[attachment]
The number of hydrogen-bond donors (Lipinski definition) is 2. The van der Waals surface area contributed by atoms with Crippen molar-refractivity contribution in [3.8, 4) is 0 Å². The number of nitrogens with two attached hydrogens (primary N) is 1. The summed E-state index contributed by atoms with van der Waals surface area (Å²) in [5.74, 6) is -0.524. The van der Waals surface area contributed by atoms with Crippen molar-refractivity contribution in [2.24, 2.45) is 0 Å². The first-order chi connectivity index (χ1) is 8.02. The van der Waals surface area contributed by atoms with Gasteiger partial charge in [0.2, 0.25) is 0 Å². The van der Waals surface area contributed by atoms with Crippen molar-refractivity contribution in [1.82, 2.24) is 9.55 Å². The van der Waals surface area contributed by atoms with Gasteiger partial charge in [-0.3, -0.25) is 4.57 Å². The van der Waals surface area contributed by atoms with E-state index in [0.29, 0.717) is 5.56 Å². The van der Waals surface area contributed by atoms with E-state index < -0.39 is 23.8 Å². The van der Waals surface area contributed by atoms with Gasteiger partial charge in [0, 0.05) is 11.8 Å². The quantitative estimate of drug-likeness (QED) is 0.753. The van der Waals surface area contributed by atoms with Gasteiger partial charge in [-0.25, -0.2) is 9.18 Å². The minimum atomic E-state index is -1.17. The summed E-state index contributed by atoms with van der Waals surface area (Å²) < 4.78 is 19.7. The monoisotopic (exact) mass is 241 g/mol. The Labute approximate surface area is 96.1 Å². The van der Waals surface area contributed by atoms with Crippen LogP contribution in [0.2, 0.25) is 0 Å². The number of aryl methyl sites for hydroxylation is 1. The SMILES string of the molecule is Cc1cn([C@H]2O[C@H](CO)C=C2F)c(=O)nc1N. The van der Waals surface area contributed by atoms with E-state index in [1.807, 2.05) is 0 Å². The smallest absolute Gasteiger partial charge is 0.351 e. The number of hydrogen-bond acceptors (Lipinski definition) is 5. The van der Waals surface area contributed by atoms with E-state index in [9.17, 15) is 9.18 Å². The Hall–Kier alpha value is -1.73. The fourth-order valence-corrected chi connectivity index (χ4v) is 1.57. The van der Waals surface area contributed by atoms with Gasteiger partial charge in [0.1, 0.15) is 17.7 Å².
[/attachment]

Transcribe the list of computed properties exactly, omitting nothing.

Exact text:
The number of hydrogen-bond donors (Lipinski definition) is 2. The van der Waals surface area contributed by atoms with Crippen molar-refractivity contribution in [3.8, 4) is 0 Å². The number of nitrogens with two attached hydrogens (primary N) is 1. The summed E-state index contributed by atoms with van der Waals surface area (Å²) in [5.74, 6) is -0.524. The van der Waals surface area contributed by atoms with Crippen molar-refractivity contribution in [2.24, 2.45) is 0 Å². The first-order chi connectivity index (χ1) is 8.02. The van der Waals surface area contributed by atoms with Gasteiger partial charge in [0.2, 0.25) is 0 Å². The van der Waals surface area contributed by atoms with Crippen molar-refractivity contribution in [1.82, 2.24) is 9.55 Å². The van der Waals surface area contributed by atoms with Gasteiger partial charge in [-0.3, -0.25) is 4.57 Å². The van der Waals surface area contributed by atoms with E-state index in [0.29, 0.717) is 5.56 Å². The van der Waals surface area contributed by atoms with E-state index < -0.39 is 23.8 Å². The van der Waals surface area contributed by atoms with Gasteiger partial charge in [0, 0.05) is 11.8 Å². The quantitative estimate of drug-likeness (QED) is 0.753. The van der Waals surface area contributed by atoms with Gasteiger partial charge in [-0.25, -0.2) is 9.18 Å². The minimum atomic E-state index is -1.17. The summed E-state index contributed by atoms with van der Waals surface area (Å²) < 4.78 is 19.7. The monoisotopic (exact) mass is 241 g/mol. The Labute approximate surface area is 96.1 Å². The van der Waals surface area contributed by atoms with Crippen LogP contribution in [0.2, 0.25) is 0 Å². The number of aryl methyl sites for hydroxylation is 1. The SMILES string of the molecule is Cc1cn([C@H]2O[C@H](CO)C=C2F)c(=O)nc1N. The van der Waals surface area contributed by atoms with E-state index in [1.807, 2.05) is 0 Å². The smallest absolute Gasteiger partial charge is 0.351 e. The number of hydrogen-bond acceptors (Lipinski definition) is 5. The van der Waals surface area contributed by atoms with E-state index in [9.17, 15) is 9.18 Å². The Hall–Kier alpha value is -1.73. The fourth-order valence-corrected chi connectivity index (χ4v) is 1.57. The van der Waals surface area contributed by atoms with Gasteiger partial charge in [0.1, 0.15) is 17.7 Å².